Just a handful of companies today make the bulk of battery cells used in plug-in electric cars worldwide.

Now the largest single maker of electric-vehicle cells in China has expanded its focus, from the home market to global markets and specifically the U.S.

The name, CATL, may not be familiar to North American electric-car advocates, but the company is a powerhouse at home—and wants to become a global player.

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The Chinese government's plan to ban sales of new vehicles with internal-combustion engines at some point in the future has lifted the prospects of all Chinese battery makers.

One of them, profiled last week by Bloomberg, is Contemporary Amperex Technology Limited, or CATL. Founded only in 2011 by engineer Zeng Yuqun, now 49, CATL now sells more cells to EV makers in China than any other firm.

It plans to sell a 10-percent stake in itself for $2 billion to raise funds for a factory it says will dwarf Tesla's gigafactory in Nevada. The offering signals a coming-of-age for a company in a province better known for producing tea.

Beijing smog

Beijing smog

Already among the largest suppliers of lithium-ion cells to Chinese automakers, CATL intends the facility to start producing cells for delivery as soon as 2020—in time for a sevenfold rise in electric-car production in China by 2025.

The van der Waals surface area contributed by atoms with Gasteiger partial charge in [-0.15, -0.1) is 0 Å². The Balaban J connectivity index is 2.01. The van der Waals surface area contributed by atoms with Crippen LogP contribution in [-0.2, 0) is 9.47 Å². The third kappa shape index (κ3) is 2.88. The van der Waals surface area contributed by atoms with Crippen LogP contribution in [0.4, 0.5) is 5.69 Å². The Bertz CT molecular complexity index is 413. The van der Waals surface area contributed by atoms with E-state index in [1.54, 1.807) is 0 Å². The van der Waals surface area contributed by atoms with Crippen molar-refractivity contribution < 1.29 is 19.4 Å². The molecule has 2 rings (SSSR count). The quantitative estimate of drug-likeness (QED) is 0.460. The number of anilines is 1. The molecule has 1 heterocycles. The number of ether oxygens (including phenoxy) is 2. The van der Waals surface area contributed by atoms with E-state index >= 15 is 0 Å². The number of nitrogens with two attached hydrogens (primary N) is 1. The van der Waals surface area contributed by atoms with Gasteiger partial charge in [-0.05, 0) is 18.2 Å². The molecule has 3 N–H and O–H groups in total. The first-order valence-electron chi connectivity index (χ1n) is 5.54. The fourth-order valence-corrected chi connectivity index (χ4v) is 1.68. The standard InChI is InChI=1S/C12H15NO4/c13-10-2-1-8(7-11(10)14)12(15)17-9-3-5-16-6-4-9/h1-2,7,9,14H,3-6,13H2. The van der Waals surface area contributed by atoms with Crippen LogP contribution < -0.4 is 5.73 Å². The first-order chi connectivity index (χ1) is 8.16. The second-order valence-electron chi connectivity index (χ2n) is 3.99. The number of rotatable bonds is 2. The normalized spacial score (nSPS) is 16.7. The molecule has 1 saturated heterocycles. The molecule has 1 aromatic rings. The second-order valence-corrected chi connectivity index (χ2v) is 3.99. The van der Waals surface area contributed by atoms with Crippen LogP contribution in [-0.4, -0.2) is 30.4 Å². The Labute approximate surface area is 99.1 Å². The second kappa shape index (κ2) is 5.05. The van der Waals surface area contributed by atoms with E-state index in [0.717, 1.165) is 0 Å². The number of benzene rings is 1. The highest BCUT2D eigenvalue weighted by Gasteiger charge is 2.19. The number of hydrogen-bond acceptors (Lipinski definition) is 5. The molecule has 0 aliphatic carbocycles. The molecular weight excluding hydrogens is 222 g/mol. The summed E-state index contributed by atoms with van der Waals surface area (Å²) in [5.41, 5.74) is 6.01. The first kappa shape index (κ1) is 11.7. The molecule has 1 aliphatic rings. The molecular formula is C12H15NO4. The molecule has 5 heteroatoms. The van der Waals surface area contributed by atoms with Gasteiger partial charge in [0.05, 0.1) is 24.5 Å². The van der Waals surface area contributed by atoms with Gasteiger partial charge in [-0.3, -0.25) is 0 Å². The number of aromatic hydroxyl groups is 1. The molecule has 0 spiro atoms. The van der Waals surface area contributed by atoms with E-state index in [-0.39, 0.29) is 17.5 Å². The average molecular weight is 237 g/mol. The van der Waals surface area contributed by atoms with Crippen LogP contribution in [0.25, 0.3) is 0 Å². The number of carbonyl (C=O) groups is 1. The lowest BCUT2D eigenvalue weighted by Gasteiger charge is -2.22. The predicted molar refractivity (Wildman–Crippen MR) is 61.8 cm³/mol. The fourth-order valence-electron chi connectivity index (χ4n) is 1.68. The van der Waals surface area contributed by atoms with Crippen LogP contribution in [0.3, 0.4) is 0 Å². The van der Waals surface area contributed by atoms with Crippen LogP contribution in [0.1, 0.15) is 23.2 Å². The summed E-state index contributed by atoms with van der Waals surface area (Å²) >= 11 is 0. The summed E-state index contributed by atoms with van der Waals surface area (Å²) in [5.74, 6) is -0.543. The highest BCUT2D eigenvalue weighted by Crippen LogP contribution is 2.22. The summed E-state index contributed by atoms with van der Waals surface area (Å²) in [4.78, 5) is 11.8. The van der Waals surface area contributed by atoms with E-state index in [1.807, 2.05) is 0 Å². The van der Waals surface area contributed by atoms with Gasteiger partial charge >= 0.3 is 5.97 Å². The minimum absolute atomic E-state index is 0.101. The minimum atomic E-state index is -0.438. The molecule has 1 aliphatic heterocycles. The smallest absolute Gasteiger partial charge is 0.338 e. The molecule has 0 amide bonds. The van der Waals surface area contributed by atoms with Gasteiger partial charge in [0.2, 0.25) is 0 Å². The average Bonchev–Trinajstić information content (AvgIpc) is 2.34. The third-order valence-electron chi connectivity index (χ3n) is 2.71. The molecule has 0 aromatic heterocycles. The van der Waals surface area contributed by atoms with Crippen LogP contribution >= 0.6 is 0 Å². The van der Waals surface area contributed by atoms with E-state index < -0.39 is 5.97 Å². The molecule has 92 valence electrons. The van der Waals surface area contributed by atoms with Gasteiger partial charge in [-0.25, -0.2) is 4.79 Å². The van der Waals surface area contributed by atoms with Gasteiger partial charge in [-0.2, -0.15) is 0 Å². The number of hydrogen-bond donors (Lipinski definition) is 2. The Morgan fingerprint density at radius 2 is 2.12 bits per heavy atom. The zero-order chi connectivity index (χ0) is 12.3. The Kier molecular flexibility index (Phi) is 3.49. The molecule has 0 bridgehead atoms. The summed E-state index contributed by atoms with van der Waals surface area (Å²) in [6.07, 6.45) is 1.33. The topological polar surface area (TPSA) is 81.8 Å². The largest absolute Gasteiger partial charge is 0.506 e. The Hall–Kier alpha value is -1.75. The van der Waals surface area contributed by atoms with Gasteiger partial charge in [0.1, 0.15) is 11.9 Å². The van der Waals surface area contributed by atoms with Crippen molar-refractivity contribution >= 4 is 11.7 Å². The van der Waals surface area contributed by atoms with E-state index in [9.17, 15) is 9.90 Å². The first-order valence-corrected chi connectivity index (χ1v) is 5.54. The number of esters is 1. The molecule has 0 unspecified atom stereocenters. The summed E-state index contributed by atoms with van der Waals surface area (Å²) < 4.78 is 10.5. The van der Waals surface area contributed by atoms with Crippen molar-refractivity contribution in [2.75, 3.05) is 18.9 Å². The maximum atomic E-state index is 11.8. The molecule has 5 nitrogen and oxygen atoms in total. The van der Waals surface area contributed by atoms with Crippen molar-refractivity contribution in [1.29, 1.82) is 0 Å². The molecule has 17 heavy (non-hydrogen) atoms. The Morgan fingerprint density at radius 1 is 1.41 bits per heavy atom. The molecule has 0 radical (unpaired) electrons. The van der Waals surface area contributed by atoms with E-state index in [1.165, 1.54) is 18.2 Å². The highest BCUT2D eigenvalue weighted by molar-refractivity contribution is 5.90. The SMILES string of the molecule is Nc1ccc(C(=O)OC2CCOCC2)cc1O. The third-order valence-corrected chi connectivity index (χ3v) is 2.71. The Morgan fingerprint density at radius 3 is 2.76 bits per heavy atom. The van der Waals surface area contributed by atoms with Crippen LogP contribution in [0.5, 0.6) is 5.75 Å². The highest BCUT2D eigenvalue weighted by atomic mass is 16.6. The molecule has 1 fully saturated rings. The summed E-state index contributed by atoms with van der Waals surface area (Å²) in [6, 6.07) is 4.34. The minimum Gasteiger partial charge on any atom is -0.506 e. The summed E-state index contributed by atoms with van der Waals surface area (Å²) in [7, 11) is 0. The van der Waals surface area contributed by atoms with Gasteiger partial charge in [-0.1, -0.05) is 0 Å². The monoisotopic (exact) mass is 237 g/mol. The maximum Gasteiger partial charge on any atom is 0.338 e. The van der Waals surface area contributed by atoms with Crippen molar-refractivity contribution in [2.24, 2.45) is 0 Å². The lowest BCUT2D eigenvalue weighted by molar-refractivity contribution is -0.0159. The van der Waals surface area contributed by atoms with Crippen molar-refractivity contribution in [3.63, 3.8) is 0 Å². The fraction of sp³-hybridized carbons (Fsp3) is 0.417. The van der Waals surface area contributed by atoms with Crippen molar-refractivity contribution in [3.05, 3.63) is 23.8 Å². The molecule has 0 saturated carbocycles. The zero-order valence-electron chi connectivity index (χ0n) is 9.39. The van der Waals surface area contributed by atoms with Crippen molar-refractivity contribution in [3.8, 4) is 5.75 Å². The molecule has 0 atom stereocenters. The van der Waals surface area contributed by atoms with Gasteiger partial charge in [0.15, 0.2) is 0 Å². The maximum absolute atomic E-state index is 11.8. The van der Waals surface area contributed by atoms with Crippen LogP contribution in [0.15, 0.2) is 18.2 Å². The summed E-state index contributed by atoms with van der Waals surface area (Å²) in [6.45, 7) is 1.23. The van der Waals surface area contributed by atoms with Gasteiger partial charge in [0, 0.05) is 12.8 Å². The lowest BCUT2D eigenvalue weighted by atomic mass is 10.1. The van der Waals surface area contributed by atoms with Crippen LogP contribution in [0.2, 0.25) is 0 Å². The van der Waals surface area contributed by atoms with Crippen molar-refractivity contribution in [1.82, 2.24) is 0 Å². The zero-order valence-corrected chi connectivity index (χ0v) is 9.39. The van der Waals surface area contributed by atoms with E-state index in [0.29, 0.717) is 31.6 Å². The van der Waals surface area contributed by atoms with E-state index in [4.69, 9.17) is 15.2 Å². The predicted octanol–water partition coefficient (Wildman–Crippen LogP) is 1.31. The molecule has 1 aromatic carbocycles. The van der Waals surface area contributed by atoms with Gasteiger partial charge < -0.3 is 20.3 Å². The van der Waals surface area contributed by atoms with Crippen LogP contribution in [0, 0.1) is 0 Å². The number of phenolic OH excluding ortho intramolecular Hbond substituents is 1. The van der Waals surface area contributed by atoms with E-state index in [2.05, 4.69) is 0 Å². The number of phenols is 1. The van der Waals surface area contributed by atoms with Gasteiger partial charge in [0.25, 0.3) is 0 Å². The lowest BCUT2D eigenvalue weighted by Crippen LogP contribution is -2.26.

The new factory, according to Bloomberg New Energy Finance, would quintuple its existing production capacity and catapult the company to the highest-volume maker of electric-car battery cells in the world.

The profile is worth reading in full, to understand the breakneck pace of business development in China and its companies' outside ambitions.

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Today, the four largest players in lithium-ion cells for battery-electric and plug-in hybrid vehicles are AESC, BYD, LG Chem, and Panasonic.

Automotive Energy Supply Corporation, or AESC, was a joint venture between Nissan and Japanese consumer electronics giant NEC that has now been sold to a Chinese investment fund. It supplies all cells for Nissan electric cars.

BYD makes both cells and cars, and is the world's largest seller of electric vehicles, almost entirely in its Chinese home market.

BYD e6 electric taxi in service in Shenzhen, China

BYD e6 electric taxi in service in Shenzhen, China

LG Chem, the South Korean company, supplies cells built in plants all over the world to more than a dozen automakers, including General Motors for its Chevrolet Bolt EV and Volt.

Panasonic may be best-known for its partnership with California electric-car maker Tesla, but it has supplied nickel-metal-hydride cells for hybrid cars to Toyota for more than 20 years from a joint venture between the two companies.

These are the firms whose company CATL aspires to join.

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Many Chinese cell suppliers do not yet produce cells to match the best Japanese and South Korean output in quality and yield.

Still, the volume of cells required to supply even a fraction of China's market of 30 million new vehicles a year is enormous—and that last thousandth of a percentage point in reliability may not matter in a market of first-time buyers.

And, say industry analysts, the time will come when they do match that quality. When they do, they are likely to pose a formidable threat to the established players.